My passion for learning about human behavior and mental health dates back to grade school. But while I had no doubt that I wanted to pursue a career in psychological science, I had difficulty finding opportunities that aligned with my interests and allowed me to gain valuable experience. Luckily, I was able to get creative and find some amazing opportunities that helped me to grow as a student, a person, and, hopefully, a (future) psychologist. Here are some suggestions for other students considering majoring in psychology.
Get Involved With a Nonprofit
One rewarding way to gain experience and make a tangible difference is by finding a nonprofit that aligns with your passions. There are nonprofits that center around everything from mental health to education programming. Additionally, volunteering may actually result in a positive change in your well-being (Lawton, Gramatki, Watt, & Fujiwara, 2020). One of the first nonprofits that I became involved with was my local chapter of Mental Health America (mhanational.org). This experience not only allowed me to volunteer for a cause I was passionate about but also gave me the inspiration and momentum to eventually start my own nonprofit to bring together two of my passions—cycling and mental health advocacy. I started Move for Mental Health (moveformentalhealth.org) in 2016, and I hosted two bike rides to benefit mental health organizations, each with more than 250 participants in attendance. This has no doubt been one of the most important learning experiences in my life. I learned so much about what it means to be an advocate, but I was also able to learn firsthand how to plan large-scale events. Most often, nonprofits will appreciate any time you can offer while you gain greater insight into a topic you’re passionate about.
Look for Volunteer Research Positions
Perhaps you are interested in eventually applying to graduate school, or maybe you are passionate about a specific area of research. Although it can be intimidating to contact a researcher, being a research assistant can be an amazing opportunity to learn about the research process and help with a project you are interested in.
At the start of high school, I saw an amazing speech by a psychologist whom I greatly admire. I followed her work over the years and eventually reached out via email to let her know that I would be interested in helping around her lab in any way if she needed an extra set of hands (knowing that it was very unlikely that I would get a response). I ended up hearing back, which was exciting in itself, but she was understandably busy. I reached out again a year later, and she offered me a position as an intern in her lab for the summer. Not only did I meet amazing people that I still keep in contact with today, but I was also given the opportunity to present a final project to the entire lab. I will forever value this experience, as it gave me the confidence and skills I needed to move on to another research position in college. If you are looking for a place to start, I would highly suggest checking out research opportunities on the American Psychological Association website.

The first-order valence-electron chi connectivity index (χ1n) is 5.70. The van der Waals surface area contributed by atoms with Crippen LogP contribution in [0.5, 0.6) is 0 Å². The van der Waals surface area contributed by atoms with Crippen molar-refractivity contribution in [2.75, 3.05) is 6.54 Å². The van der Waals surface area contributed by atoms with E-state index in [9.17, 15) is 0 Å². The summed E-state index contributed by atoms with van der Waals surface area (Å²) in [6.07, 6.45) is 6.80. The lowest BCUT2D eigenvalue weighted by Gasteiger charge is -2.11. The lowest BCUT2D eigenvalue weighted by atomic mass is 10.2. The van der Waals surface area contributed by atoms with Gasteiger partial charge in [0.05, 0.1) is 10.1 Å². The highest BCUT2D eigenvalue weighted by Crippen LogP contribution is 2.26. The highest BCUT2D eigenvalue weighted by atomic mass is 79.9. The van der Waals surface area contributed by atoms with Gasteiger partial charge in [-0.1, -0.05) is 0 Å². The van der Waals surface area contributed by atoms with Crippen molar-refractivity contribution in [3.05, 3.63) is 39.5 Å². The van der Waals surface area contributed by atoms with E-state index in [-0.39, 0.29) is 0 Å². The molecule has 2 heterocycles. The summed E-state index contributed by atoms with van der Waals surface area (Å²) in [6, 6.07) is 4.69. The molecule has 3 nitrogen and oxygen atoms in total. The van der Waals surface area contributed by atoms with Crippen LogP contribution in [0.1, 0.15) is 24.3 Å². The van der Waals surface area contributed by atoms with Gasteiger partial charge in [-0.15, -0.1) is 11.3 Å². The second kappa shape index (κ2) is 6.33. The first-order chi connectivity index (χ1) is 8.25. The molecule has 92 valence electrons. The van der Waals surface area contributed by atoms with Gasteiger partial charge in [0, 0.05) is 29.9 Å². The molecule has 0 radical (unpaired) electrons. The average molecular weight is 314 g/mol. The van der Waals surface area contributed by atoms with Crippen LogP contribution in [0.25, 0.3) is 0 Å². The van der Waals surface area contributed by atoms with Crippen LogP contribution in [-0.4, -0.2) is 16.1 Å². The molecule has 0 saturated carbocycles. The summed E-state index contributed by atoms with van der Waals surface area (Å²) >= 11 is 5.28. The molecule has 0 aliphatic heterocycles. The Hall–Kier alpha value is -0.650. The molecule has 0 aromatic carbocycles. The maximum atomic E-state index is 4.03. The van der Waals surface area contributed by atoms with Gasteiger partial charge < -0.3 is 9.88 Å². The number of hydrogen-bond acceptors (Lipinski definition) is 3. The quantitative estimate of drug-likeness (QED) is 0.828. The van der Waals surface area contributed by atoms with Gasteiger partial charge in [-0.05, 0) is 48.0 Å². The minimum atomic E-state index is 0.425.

Additionally, if you have specific research interests, it may be beneficial to narrow your search to find labs that align with them. Personally, I am interested in research on obsessive-compulsive disorder (OCD) and have found the International OCD Foundation to be extremely helpful. Engaging in research pays dividends far beyond building your academic resume—it can help you to develop critical skills, such as perseverance in the face of obstacles (Petrella & Jung, 2008). Additionally, you may be able to develop technical skills that will be incredibly helpful later in your career.
Books are extremely helpful resources, whether you have a specific topic of interest or are looking for a comprehensive overview of popular topics in psychology. I have a growing collection of books that I know I can reference when I am curious about a research question or simply looking for a way to learn something new. If you are interested in current research in the field, it can be beneficial to start reading peer-reviewed articles that revolve around your interests. Databases like PsycInfo and PsycArticles can be especially helpful, as they allow you to search thousands of articles by keywords. Not only is reading a way to learn more about a subject that interests you, but it can also be a starting point for eventually beginning your own research project.
While collecting relevant books or articles, you may also start to notice gaps in the literature. If you end up pursuing research, you might be able to fill in those gaps and add to the literature someday!
Each of these resources and opportunities has helped me in my educational career—especially when I had no idea where to begin. If you’re looking to get into psychology, don’t be afraid to start small. Each of these tips will help you to discover and pursue your passions on whatever path you choose.
Lawton, R.N., Gramatki, I., Watt, W., & Fujiwara, D. (2020). Does volunteering make us happier, or are happier people more likely to volunteer? Addressing the problem of reverse causality when estimating the wellbeing impacts of volunteering. Journal of Happiness Studies. Advance online publication.
Petrella, J. K., & Jung, A. P. (2008). Undergraduate research: Importance, benefits, and challenges. International Journal of Exercise Science, 1(3), 91–95.